The key tech element of the new puck is its battery-powered infrared light, the beam essential to a triangulation system that also incorporates 16-18 cameras mounted inside every arena. Every NHLer also will be outfitted with an infrared tag — approximately the size and shape of a pack of gum — slipped into the backs of their sweaters.
All the light beams and all the associated PPT technology, other than cameras mounted in the ceiling and elsewhere in the arena, will not be visible. Every move of puck and players will be tracked, recorded, and all of the info streamed into a giant data punch bowl.
Eighty years ago last month, it was Ross who was granted his patent on the design of a new puck, one that was far easier to handle because of its textured (knurled) edge. He held the patent for some 17 years.
A local manufacturer, the Andover-based Tyer Rubber Co., for many years produced the NHL pucks that carried Ross’s patent number. Ross also held a patent on the nets the league used for years. His son, John Ross, once told a Globe reporter with great pride that NHLers for many seasons “shot the Art Ross puck into the Art Ross net.”
Tyer pucks were punched out by the thousands, ready for immediate game play as they rolled off the production line. The new pucks are manufactured in three stages across three sites. Soucy Baron, a rubber manufacturer outside of Montreal, produces the raw form puck, Ross’s knurled edge and all. Raleigh-based SMT, Inc., loads up each puck with battery, circuit board, and light tubes. Inglasco, Inc., in Sherbrooke, Quebec, then uses a silkscreening process to affix logos. Et voila, the biscuit est fini.
The paint applied by Inglasco turns purple when the pucks are chilled to proper temperature for game play. If purple fades to a gray tone, it is pulled from play. During games, pucks are stored in a tiny freeze box at rinkside, alongside the official scorer’s position.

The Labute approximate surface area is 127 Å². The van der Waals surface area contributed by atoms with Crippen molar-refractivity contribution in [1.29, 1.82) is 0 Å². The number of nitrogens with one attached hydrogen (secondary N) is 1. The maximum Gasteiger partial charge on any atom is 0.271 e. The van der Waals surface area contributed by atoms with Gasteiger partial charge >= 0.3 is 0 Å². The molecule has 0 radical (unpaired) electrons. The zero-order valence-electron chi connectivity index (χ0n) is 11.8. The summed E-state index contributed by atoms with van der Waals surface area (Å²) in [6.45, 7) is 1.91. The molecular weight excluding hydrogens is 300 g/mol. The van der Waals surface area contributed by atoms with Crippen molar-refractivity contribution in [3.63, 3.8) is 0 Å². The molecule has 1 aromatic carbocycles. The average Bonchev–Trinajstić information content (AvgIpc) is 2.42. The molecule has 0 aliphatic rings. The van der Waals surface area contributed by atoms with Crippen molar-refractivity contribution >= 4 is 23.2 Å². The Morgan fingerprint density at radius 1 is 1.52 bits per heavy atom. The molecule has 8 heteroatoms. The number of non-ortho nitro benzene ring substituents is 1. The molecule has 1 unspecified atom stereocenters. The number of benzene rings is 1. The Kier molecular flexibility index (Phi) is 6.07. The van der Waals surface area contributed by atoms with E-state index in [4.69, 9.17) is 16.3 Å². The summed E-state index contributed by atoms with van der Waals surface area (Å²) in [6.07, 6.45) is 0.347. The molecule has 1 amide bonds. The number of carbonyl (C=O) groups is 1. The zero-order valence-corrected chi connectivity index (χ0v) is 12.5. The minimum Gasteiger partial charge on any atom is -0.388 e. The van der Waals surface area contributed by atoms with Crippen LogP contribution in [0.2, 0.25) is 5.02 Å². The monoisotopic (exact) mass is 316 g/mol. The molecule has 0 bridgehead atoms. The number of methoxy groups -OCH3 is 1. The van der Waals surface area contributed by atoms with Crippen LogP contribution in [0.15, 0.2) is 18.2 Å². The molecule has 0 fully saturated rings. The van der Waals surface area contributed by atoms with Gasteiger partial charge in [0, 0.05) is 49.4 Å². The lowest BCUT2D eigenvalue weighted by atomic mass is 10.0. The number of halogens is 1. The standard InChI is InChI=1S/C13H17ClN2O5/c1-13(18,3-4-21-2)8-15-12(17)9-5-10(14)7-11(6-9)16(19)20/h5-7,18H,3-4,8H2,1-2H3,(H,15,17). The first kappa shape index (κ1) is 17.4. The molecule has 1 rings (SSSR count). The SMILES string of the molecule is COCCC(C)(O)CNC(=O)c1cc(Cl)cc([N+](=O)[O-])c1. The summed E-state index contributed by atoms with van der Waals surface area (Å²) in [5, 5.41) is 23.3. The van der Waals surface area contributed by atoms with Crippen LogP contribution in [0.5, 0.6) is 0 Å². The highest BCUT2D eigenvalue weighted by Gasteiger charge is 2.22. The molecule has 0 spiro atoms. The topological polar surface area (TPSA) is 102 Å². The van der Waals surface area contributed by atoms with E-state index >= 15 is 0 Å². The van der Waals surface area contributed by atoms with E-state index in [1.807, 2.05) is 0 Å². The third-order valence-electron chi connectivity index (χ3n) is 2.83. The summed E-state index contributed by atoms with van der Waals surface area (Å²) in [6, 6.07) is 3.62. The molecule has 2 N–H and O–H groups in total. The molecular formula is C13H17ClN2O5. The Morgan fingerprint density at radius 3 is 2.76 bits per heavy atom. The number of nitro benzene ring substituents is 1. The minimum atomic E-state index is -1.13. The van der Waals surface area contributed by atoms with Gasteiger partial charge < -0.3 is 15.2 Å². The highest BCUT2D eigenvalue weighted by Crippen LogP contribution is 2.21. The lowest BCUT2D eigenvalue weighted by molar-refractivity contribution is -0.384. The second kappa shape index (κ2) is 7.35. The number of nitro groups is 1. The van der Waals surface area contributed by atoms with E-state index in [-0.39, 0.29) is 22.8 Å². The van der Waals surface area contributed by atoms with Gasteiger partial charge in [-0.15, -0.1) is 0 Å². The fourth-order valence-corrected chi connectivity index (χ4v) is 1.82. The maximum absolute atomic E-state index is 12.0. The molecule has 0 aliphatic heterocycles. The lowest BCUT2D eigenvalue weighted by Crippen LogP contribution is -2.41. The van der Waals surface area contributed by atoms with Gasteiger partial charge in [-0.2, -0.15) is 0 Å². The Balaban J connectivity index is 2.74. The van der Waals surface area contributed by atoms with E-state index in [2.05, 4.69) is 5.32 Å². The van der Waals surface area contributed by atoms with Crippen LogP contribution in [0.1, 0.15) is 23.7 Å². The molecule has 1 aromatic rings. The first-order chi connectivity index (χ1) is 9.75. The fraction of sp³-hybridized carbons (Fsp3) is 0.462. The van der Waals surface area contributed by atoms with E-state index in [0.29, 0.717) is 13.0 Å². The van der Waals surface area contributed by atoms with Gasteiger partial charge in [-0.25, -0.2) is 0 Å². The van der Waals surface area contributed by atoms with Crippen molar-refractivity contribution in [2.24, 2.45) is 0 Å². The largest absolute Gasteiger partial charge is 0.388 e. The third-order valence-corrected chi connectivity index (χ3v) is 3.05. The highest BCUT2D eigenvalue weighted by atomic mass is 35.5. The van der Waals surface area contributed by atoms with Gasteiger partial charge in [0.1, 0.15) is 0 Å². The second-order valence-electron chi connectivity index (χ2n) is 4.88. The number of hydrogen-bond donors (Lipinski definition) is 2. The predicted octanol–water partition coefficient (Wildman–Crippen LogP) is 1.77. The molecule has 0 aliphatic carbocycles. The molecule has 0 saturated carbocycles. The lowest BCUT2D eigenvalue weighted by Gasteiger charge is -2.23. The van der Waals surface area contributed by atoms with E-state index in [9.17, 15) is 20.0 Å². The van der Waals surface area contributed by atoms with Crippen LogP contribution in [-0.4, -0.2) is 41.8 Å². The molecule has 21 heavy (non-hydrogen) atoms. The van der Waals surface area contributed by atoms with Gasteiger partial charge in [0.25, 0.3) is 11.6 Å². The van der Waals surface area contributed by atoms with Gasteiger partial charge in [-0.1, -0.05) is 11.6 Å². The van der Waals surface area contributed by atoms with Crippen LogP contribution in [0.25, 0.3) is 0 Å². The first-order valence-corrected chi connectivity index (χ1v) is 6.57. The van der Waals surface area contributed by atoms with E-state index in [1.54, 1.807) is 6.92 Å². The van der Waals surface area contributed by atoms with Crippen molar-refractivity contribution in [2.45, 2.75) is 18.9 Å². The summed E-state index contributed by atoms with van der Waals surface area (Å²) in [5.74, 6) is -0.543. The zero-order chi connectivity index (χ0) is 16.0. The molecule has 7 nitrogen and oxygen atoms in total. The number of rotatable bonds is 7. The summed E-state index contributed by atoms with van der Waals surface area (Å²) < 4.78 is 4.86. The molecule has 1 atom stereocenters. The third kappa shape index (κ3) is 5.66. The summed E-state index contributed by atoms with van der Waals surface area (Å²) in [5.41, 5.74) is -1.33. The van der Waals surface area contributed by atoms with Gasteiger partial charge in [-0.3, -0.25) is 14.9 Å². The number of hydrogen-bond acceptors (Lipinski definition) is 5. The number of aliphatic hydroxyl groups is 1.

For decades, pucks were kept chilled in a bucket of ice inside one of the penalty boxes. If cold to the feel, they played. If not, they remained in the bucket. Changing paint color? Maybe for a can of Coors beer.
According to Lehanski, pucks that land in the stands can be taken home for souvenirs. So at least that bit of hockey nostalgia has not been lost to the onward march of technology.
Once a puck is out of play, the arena tech crew will deactivate it from the PPT system and a new puck, with a unique embedded code, will be activated. The fan who goes home with the souvenir puck will just have chunk of rubber, its battery gone dead in 4-6 hours.
“Although,” added Lehanski, “we’ll have the data that tells us everything about that puck, what happened to it in every moment. Every goal. Every save. There is something interesting to that. So at the very least we want to think about how we can create some kind of public database for fans to go back and look at these pucks.”
All for another day back in the puck lab. For now, with play about to begin anew, the old puck has been reborn, chock full of new technology, and no doubt loaded with the same old capricious bounces that make hockey so infuriating and intoxicating. Let no one in a lab coat ever try to find a new model for that.